NAIROBI, July 27 (Reuters) - Kenya’s East Africa Breweries expects net sales to keep growing robustly this financial year as the economy at home recovers and investments in spirits production and a new brewery start to pay off, its chief executive said on Friday.
The brewer, which is controlled by Britain’s Diageo and is known for its Tusker beer, said its net sales value grew by 10 percent in its second half to the end of June, the fastest pace in six years.
“We will continue the growth momentum that we started in the second half,” group CEO Andrew Cowan told Reuters after a news conference.
Sales of beers and spirits recovered in Kenya, which contributes 73 percent of annual revenue, after the conclusion of a prolonged election last November.
The economy nearly ground to a halt between August and November due to jitters over the presidential vote.
“We had political stability and the economy recovered so consumers had money in their pockets again,” Cowan said, referring to the second half.
The group’s sales were also boosted by a strong performance by the Tanzania market, which contributes 11 percent of revenue, which posted 41 percent sales growth mainly due to its Serengeti beer, a mainstream brand.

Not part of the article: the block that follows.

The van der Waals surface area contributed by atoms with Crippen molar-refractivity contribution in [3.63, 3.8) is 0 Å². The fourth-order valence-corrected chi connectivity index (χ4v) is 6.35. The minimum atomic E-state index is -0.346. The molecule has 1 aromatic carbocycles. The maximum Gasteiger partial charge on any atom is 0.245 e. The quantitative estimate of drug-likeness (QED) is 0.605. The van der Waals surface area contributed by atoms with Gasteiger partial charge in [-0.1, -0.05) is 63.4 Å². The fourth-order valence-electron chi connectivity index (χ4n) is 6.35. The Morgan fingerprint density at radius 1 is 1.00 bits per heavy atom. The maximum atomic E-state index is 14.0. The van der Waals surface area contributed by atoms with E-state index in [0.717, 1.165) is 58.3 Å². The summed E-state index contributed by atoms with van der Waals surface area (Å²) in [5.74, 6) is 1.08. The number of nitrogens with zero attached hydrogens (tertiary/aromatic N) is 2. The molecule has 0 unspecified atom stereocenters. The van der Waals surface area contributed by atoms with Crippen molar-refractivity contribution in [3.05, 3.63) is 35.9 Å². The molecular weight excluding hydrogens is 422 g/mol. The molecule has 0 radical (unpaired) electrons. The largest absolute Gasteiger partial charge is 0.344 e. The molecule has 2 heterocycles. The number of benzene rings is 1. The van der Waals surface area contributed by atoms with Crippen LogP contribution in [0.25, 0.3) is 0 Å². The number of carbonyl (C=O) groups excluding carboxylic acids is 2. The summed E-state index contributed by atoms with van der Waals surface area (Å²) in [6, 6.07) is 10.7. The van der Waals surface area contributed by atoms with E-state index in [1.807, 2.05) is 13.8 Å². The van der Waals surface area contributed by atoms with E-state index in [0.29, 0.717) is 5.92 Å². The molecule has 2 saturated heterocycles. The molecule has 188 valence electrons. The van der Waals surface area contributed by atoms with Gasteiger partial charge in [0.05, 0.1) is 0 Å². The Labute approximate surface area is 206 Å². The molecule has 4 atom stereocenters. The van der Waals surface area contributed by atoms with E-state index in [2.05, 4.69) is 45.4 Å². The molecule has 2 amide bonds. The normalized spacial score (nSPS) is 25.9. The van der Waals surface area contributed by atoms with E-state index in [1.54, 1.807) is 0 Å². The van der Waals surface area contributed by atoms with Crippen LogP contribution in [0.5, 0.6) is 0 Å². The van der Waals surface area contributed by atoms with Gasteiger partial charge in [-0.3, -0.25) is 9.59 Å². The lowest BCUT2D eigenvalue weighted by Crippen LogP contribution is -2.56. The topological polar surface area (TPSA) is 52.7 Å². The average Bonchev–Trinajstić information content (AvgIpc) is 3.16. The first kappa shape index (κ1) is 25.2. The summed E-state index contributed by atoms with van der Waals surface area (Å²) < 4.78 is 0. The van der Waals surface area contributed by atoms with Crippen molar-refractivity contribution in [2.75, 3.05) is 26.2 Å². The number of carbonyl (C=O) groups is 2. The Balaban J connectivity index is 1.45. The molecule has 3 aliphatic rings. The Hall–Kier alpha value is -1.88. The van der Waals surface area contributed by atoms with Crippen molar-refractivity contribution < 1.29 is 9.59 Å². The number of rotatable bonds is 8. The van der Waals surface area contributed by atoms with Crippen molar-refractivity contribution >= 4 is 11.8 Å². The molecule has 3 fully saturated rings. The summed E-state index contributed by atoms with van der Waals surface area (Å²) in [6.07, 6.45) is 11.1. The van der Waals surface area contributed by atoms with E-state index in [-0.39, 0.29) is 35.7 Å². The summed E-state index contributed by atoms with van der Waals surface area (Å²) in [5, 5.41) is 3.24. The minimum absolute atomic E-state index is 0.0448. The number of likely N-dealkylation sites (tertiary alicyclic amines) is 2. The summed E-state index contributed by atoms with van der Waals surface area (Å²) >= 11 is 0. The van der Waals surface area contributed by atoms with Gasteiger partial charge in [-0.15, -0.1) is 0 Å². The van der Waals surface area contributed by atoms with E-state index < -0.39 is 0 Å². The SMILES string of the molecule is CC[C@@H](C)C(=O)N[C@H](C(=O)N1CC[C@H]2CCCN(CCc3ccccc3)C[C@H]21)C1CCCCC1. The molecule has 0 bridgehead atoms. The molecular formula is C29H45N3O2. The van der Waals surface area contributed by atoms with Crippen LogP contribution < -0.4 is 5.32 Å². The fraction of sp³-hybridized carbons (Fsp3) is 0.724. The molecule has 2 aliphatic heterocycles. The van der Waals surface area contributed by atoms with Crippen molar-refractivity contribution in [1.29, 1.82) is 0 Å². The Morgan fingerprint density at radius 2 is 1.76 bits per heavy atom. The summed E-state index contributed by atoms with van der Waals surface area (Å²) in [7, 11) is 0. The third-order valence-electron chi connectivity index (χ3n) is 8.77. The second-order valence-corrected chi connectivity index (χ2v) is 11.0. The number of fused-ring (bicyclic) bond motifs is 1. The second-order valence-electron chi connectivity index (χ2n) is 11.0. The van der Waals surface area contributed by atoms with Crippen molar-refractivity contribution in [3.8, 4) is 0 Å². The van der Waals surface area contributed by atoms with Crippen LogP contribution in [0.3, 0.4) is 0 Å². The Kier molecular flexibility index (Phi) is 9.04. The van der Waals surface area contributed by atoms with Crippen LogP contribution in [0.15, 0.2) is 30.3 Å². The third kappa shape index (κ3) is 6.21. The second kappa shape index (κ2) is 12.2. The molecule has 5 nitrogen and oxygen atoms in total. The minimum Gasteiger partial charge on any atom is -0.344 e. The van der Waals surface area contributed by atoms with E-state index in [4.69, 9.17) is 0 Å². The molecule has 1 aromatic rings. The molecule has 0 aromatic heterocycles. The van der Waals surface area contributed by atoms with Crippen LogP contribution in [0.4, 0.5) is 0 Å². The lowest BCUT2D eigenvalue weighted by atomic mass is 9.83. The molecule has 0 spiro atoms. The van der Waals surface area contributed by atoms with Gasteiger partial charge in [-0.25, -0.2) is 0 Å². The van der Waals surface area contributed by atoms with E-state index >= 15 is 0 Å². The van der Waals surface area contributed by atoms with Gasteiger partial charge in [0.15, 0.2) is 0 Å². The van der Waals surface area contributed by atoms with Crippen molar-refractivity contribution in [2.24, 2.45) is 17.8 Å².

Sales in Uganda, where the company generates 16 percent revenue, grew by 4 percent.
EABL was investing millions of dollars in new brewing tanks at its Tanzania plant, Cowan said, to take advantage of the consumer demand there.
EABL is also benefiting from a 1 billion shilling ($9.97 million) new spirits bottling line at its main Nairobi brewery, which was installed late last year.
The company is producing some international spirits like Captain Morgan rum locally, allowing it to cut prices and reach more consumers.
A new $150 million brewery in the western Kenyan city of Kisumu will start production of EABL’s Senator Keg beer, a low-priced lager made from locally grown sorghum, later this year, Cowan said.
“We think we will be selling Keg out of that plant to locals around the Kisumu region and the west of Kenya before Christmas,” he said.
The main challenge facing the company was illegal brews, which account for 50 percent of the alcohol market in Kenya, EABL said.
$1 = 100.3500 Kenyan shillings Reporting by Duncan Miriri; Editing by Jan Harvey